Read on for my recipe for how to make clapshot
Just when you think your diet and detox and new you regime is kicking in fine, we Scots come up with another feasting tradition and a night to booze and eat and pile on the pounds. Yes dear reader, it is Burn’s Night!
The birth of The Bard is celebrated in this fair land, and especially round these parts as the man was indeed born in our fair county of Ayrshire, in fact he spent rather a lot of time with a certain lady in our own village of Dunlop, apparently she was one of his many sponsors.
Our tradition is to have a Burns Supper on 25th January and this would normally be based around that old time favourite up here in Scotland – The Haggis.
I shall now resist the temptation to start drivelling on about little cute animals with legs shorter on one side so that it can run round the hillsides with ease. Of their nesting habits in the 19th hole on the legendary old course at St Andrews. I won’t even mention the very limited hunting season and the myriad of weapons used to snare, entrap and kill these beasties.
In fact I won’t even tell you how to make the stuff.
Just head for a butcher or good supermarket and keep our nation afloat in the Haggis department.
What I will tell you is how to make Clapshot which is an old traditional accompaniment for the great dish that is haggis (or wonderful with any meat dish really and great for Veggies too).
All you need are potatoes that are good for mashing (King Edwards and Marris Piper are excellent choices), a turnip, or swede as the English call them, a dash of whole milk/full fat variety not whitewash, some butter and chives. Salt and pepper too of course.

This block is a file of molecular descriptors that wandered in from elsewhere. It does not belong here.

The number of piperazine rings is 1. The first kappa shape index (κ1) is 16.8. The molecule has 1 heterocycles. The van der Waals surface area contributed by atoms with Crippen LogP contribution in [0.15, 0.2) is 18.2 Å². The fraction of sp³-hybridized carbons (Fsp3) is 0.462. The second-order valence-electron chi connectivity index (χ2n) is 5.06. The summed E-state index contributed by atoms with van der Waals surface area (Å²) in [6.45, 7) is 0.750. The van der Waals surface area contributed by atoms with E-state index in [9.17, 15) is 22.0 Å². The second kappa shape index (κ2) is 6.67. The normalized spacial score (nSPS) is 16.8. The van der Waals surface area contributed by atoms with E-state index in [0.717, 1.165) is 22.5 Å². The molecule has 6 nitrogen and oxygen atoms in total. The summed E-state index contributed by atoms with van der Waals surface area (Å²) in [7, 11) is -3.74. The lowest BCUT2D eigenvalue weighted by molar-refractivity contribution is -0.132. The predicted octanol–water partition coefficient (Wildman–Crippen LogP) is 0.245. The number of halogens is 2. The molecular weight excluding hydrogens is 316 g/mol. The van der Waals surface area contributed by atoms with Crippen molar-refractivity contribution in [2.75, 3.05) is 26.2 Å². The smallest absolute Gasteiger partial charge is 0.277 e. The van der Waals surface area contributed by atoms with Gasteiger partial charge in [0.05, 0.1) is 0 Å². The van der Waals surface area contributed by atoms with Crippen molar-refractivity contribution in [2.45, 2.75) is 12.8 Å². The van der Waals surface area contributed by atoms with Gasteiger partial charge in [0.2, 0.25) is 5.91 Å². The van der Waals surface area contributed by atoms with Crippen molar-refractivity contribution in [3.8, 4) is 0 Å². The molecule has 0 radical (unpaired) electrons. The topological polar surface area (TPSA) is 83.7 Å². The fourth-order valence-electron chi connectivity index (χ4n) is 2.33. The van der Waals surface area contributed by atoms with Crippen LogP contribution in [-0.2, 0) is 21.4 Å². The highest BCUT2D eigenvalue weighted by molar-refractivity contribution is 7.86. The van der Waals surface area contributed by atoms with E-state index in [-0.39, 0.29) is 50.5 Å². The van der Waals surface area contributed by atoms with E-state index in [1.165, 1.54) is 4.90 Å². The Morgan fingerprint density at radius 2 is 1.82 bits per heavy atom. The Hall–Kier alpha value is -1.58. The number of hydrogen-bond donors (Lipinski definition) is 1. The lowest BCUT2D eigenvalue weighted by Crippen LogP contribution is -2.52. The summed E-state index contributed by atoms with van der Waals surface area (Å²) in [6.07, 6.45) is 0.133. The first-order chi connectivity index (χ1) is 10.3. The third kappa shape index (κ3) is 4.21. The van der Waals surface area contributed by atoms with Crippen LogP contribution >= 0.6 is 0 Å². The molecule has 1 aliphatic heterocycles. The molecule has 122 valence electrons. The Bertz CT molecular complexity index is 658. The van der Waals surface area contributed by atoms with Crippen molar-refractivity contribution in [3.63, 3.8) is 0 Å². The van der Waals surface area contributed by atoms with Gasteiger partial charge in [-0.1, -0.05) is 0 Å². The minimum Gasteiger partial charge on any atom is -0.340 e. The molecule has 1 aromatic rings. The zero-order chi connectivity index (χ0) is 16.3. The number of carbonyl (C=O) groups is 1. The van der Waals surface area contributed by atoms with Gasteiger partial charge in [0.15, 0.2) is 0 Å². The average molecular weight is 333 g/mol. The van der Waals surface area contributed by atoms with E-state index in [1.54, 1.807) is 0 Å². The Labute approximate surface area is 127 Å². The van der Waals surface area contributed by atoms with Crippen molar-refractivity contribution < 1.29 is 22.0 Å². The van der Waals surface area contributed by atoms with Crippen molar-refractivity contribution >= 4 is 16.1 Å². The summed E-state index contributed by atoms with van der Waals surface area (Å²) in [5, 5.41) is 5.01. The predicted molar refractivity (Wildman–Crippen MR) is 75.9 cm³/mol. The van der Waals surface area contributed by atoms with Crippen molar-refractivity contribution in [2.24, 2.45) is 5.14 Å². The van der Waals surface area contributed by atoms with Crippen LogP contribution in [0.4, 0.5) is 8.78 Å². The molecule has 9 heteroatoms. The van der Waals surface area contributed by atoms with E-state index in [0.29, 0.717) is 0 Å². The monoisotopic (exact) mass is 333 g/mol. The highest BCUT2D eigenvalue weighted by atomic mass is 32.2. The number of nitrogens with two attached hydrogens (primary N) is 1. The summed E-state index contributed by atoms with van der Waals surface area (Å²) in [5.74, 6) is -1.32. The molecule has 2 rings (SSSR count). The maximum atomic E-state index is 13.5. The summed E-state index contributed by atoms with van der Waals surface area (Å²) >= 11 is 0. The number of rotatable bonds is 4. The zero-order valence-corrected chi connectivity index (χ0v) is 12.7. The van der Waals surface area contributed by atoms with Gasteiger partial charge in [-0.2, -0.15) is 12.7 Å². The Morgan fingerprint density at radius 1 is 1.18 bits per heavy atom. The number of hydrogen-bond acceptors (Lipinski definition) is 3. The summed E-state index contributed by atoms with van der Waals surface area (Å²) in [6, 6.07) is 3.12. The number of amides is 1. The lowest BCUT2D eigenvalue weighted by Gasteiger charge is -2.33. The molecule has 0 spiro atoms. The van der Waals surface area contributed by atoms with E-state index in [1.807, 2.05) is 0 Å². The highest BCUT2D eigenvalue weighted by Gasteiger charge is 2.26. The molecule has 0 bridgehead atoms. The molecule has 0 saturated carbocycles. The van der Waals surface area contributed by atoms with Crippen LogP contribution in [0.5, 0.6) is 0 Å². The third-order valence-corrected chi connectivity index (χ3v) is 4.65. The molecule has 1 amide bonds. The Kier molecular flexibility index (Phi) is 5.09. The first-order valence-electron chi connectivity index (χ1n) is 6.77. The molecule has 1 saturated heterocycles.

How to make Clapshot
Peel both the turnip and potatoes and chop into chunks.
Use a good big pan so you’ll have space for mashing and toss in the veg. Cover with cold water and a good pinch of sea salt. Cover and bring to the boil and cook until all veg is tender and you can easily pierce with a fork. This will take about 20 minutes or so.
Drain out the water and give the pan a good shake. Now for the exercise, get in there with your masher or fork and apply some muscle. If you’re just doing a small pot of mash this is a nice easy job, but if you are doing a huge pot of the stuff it is a workout in its own right so you’ll be well justified in eating as much as you like afterwords!
Add salt and pepper to task and stir in your butter and a little milk to get the smooth consistency that you prefer.
Transfer to a serving plate and top with some snipped up chives for a dash of colour and extra taste.
Comfort food with or without the haggis.
Happy Burn’s Night!
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